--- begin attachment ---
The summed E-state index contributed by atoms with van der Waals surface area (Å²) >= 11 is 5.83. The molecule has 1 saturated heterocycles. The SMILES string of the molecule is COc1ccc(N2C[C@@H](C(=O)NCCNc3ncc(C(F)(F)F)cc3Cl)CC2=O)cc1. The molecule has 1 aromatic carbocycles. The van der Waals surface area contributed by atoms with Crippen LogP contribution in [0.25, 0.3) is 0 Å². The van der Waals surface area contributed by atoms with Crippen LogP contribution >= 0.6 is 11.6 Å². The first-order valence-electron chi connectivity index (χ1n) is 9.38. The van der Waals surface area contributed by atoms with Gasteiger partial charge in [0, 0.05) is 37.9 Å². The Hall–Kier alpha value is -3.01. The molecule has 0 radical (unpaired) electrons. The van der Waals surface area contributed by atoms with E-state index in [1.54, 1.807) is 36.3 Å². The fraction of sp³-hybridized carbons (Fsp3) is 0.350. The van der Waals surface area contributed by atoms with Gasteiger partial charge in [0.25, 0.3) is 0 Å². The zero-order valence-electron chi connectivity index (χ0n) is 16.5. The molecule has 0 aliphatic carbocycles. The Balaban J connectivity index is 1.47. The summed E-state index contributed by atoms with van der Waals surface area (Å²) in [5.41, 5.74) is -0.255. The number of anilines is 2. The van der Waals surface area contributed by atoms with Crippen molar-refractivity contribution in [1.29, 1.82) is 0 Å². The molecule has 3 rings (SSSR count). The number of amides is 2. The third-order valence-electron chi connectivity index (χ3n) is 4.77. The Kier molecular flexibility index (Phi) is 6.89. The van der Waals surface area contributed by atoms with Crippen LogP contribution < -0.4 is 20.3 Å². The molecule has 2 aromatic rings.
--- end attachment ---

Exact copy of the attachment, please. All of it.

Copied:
The summed E-state index contributed by atoms with van der Waals surface area (Å²) >= 11 is 5.83. The molecule has 1 saturated heterocycles. The SMILES string of the molecule is COc1ccc(N2C[C@@H](C(=O)NCCNc3ncc(C(F)(F)F)cc3Cl)CC2=O)cc1. The molecule has 1 aromatic carbocycles. The van der Waals surface area contributed by atoms with Crippen LogP contribution in [0.25, 0.3) is 0 Å². The van der Waals surface area contributed by atoms with Crippen LogP contribution >= 0.6 is 11.6 Å². The first-order valence-electron chi connectivity index (χ1n) is 9.38. The van der Waals surface area contributed by atoms with Gasteiger partial charge in [0, 0.05) is 37.9 Å². The Hall–Kier alpha value is -3.01. The molecule has 0 radical (unpaired) electrons. The van der Waals surface area contributed by atoms with E-state index in [1.54, 1.807) is 36.3 Å². The fraction of sp³-hybridized carbons (Fsp3) is 0.350. The van der Waals surface area contributed by atoms with Gasteiger partial charge in [0.25, 0.3) is 0 Å². The zero-order valence-electron chi connectivity index (χ0n) is 16.5. The molecule has 0 aliphatic carbocycles. The Balaban J connectivity index is 1.47. The summed E-state index contributed by atoms with van der Waals surface area (Å²) in [5.41, 5.74) is -0.255. The number of anilines is 2. The van der Waals surface area contributed by atoms with Crippen molar-refractivity contribution in [1.29, 1.82) is 0 Å². The molecule has 3 rings (SSSR count). The number of amides is 2. The third-order valence-electron chi connectivity index (χ3n) is 4.77. The Kier molecular flexibility index (Phi) is 6.89. The van der Waals surface area contributed by atoms with Crippen LogP contribution < -0.4 is 20.3 Å². The molecule has 2 aromatic rings.